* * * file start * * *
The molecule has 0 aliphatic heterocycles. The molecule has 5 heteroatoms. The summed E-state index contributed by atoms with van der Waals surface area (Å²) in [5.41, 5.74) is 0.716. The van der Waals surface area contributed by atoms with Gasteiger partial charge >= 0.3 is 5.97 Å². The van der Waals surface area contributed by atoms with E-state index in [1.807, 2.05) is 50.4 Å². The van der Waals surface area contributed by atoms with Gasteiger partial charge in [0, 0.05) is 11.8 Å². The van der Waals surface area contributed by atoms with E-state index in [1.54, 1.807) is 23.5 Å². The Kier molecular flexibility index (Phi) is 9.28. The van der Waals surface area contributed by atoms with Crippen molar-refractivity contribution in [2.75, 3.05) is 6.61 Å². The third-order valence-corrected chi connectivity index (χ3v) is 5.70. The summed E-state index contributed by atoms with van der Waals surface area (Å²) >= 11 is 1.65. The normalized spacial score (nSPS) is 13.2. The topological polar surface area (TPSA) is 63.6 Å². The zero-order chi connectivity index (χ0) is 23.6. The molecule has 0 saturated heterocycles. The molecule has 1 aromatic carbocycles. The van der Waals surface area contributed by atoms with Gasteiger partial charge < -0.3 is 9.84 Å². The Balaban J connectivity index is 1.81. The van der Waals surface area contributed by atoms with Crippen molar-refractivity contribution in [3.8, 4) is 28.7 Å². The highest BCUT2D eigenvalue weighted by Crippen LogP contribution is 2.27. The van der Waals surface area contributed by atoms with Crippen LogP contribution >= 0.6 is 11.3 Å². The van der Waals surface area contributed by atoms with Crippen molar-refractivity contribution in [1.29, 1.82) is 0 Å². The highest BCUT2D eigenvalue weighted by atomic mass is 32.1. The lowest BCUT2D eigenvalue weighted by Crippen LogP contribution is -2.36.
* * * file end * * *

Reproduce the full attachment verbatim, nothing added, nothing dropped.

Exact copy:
The molecule has 0 aliphatic heterocycles. The molecule has 5 heteroatoms. The summed E-state index contributed by atoms with van der Waals surface area (Å²) in [5.41, 5.74) is 0.716. The van der Waals surface area contributed by atoms with Gasteiger partial charge >= 0.3 is 5.97 Å². The van der Waals surface area contributed by atoms with E-state index in [1.807, 2.05) is 50.4 Å². The van der Waals surface area contributed by atoms with Gasteiger partial charge in [0, 0.05) is 11.8 Å². The van der Waals surface area contributed by atoms with E-state index in [1.54, 1.807) is 23.5 Å². The Kier molecular flexibility index (Phi) is 9.28. The van der Waals surface area contributed by atoms with Crippen molar-refractivity contribution in [2.75, 3.05) is 6.61 Å². The third-order valence-corrected chi connectivity index (χ3v) is 5.70. The summed E-state index contributed by atoms with van der Waals surface area (Å²) >= 11 is 1.65. The normalized spacial score (nSPS) is 13.2. The topological polar surface area (TPSA) is 63.6 Å². The zero-order chi connectivity index (χ0) is 23.6. The molecule has 0 saturated heterocycles. The molecule has 1 aromatic carbocycles. The van der Waals surface area contributed by atoms with Gasteiger partial charge < -0.3 is 9.84 Å². The Balaban J connectivity index is 1.81. The van der Waals surface area contributed by atoms with Crippen molar-refractivity contribution in [3.8, 4) is 28.7 Å². The highest BCUT2D eigenvalue weighted by Crippen LogP contribution is 2.27. The van der Waals surface area contributed by atoms with Crippen LogP contribution >= 0.6 is 11.3 Å². The van der Waals surface area contributed by atoms with Crippen molar-refractivity contribution in [1.29, 1.82) is 0 Å². The highest BCUT2D eigenvalue weighted by atomic mass is 32.1. The lowest BCUT2D eigenvalue weighted by Crippen LogP contribution is -2.36.